Low Vitamin D Levels Raise Anemia Risk in Children

by Sheela Philomena on  October 23, 2013 at 4:54 PM Child Health News   - G J E 4
Low levels of vitamin D increase the risk of anemia in children, finds research published in the Journal of Pediatrics.
 Low Vitamin D Levels Raise Anemia Risk in Children
Low Vitamin D Levels Raise Anemia Risk in Children

The researchers caution that their results are not proof of cause and effect, but rather evidence of a complex interplay between low vitamin D levels and hemoglobin, the oxygen-binding protein in red blood cells. The investigators say several mechanisms could account for the link between vitamin D and anemia, including vitamin D's effects on red blood cell production in the bone marrow, as well as its ability to regulate immune inflammation, a known catalyst of anemia.

To capture the interaction between the two conditions, researchers studied blood samples from more than 10,400 children, tracking levels of vitamin D and hemoglobin. Vitamin D levels were consistently lower in children with low hemoglobin levels compared with their non-anemic counterparts, the researchers found. The sharpest spike in anemia risk occurred with mild vitamin D deficiency, defined as vitamin D levels below 30 nanograms per milliliter (ng/ml). Children with levels below 30 ng/ml had nearly twice the anemia risk of those with normal vitamin D levels. Severe vitamin D deficiency is defined as vitamin D levels at or below 20 ng/ml. Both mild and severe deficiency requires treatment with supplements.

When investigators looked at anemia and vitamin D by race, an interesting difference emerged. Black children had higher rates of anemia compared with white children (14 percent vs. 2 percent) and considerably lower vitamin D levels overall, but their anemia risk didn't rise until their vitamin D levels dropped far lower than those of white children. The racial difference in vitamin D levels and anemia suggests that current therapeutic targets for preventing or treating these conditions may warrant a further look, the researchers say.

"The clear racial variance we saw in our study should serve as a reminder that what we may consider a pathologically low level in some may be perfectly adequate in others, which raises some interesting questions about our current one-size-fits-all approach to treatment and supplementation," says lead investigator Meredith Atkinson, M.D., M.H.S., a pediatric kidney specialist at the Johns Hopkins Children's Center.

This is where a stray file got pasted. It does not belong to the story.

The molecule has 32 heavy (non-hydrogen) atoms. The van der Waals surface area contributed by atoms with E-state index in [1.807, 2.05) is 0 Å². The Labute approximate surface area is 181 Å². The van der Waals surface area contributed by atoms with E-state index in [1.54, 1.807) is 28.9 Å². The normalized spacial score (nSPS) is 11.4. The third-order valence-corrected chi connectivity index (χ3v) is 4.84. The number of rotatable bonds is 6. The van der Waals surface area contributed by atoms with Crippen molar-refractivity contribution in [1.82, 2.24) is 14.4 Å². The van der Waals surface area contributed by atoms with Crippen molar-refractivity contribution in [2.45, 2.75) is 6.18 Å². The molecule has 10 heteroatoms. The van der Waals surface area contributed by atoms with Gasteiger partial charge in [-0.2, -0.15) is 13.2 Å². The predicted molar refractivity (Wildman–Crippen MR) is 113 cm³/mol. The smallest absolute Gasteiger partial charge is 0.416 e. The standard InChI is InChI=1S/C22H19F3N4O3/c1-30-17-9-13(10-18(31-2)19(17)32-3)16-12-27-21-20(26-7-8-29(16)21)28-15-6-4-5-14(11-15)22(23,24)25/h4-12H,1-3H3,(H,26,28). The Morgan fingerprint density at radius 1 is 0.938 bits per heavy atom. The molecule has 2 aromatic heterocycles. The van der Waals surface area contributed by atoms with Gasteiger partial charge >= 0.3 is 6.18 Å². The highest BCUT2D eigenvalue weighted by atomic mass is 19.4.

Untreated, chronic anemia and vitamin D deficiency can have wide-ranging health consequences, including organ damage, skeletal deformities and frequent fractures, and lead to premature osteoporosis in later life.

Long known for its role in bone development, vitamin D has recently been implicated in a wide range of disorders. Emerging evidence suggests that low vitamin D levels may play a role in the development of certain cancers and heart disease and lead to suppressed immunity, the researchers note.

Anemia, which occurs when the body doesn't have enough oxygen-carrying red blood cells, is believed to affect one in five children at some point in their lives, experts say. Several large-scale studies have found severe vitamin D deficiency in about a tenth of U.S. children, while nearly 70 percent have suboptimal levels.

"If our findings are confirmed through further research, low vitamin D levels may turn out to be a readily modifiable risk factor for anemia that we can easily tackle with supplements," says senior study investigator Jeffrey Fadrowski, M.D., M.H.S., also a pediatric kidney specialist at Johns Hopkins.

Source: Eurekalert

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